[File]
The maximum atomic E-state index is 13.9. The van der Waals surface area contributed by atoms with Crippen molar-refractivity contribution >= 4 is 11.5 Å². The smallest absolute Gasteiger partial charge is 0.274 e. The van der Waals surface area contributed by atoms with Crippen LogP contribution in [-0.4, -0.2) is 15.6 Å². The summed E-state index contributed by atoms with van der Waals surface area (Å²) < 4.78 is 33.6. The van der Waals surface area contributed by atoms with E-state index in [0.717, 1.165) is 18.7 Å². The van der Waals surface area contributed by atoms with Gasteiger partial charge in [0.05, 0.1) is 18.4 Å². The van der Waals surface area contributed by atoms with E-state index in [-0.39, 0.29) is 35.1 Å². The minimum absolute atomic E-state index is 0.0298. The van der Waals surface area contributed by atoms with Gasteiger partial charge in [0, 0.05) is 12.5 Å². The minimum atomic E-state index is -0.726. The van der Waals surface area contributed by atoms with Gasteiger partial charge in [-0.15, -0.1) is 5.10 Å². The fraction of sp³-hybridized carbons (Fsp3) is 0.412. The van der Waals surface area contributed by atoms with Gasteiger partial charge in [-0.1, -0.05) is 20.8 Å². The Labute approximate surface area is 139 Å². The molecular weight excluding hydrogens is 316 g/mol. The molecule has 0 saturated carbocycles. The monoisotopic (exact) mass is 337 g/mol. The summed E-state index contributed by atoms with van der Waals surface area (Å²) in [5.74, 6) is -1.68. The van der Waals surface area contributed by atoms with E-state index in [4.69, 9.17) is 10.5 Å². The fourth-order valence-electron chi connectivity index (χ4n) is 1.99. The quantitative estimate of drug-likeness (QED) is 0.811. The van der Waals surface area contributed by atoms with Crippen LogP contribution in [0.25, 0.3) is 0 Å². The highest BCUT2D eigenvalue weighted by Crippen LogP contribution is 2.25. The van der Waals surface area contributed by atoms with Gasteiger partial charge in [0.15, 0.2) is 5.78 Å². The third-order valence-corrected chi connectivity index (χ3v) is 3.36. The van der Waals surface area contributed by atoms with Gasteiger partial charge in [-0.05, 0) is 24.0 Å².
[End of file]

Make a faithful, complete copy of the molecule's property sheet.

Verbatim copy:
The maximum atomic E-state index is 13.9. The van der Waals surface area contributed by atoms with Crippen molar-refractivity contribution >= 4 is 11.5 Å². The smallest absolute Gasteiger partial charge is 0.274 e. The van der Waals surface area contributed by atoms with Crippen LogP contribution in [-0.4, -0.2) is 15.6 Å². The summed E-state index contributed by atoms with van der Waals surface area (Å²) < 4.78 is 33.6. The van der Waals surface area contributed by atoms with E-state index in [0.717, 1.165) is 18.7 Å². The van der Waals surface area contributed by atoms with Gasteiger partial charge in [0.05, 0.1) is 18.4 Å². The van der Waals surface area contributed by atoms with E-state index in [-0.39, 0.29) is 35.1 Å². The minimum absolute atomic E-state index is 0.0298. The van der Waals surface area contributed by atoms with Gasteiger partial charge in [0, 0.05) is 12.5 Å². The minimum atomic E-state index is -0.726. The van der Waals surface area contributed by atoms with Gasteiger partial charge in [-0.15, -0.1) is 5.10 Å². The fraction of sp³-hybridized carbons (Fsp3) is 0.412. The van der Waals surface area contributed by atoms with Gasteiger partial charge in [-0.1, -0.05) is 20.8 Å². The Labute approximate surface area is 139 Å². The molecular weight excluding hydrogens is 316 g/mol. The molecule has 0 saturated carbocycles. The monoisotopic (exact) mass is 337 g/mol. The summed E-state index contributed by atoms with van der Waals surface area (Å²) in [5.74, 6) is -1.68. The van der Waals surface area contributed by atoms with E-state index in [4.69, 9.17) is 10.5 Å². The fourth-order valence-electron chi connectivity index (χ4n) is 1.99. The quantitative estimate of drug-likeness (QED) is 0.811. The van der Waals surface area contributed by atoms with Crippen LogP contribution in [0.25, 0.3) is 0 Å². The highest BCUT2D eigenvalue weighted by Crippen LogP contribution is 2.25. The van der Waals surface area contributed by atoms with Gasteiger partial charge in [0.15, 0.2) is 5.78 Å². The third-order valence-corrected chi connectivity index (χ3v) is 3.36. The van der Waals surface area contributed by atoms with Gasteiger partial charge in [-0.05, 0) is 24.0 Å².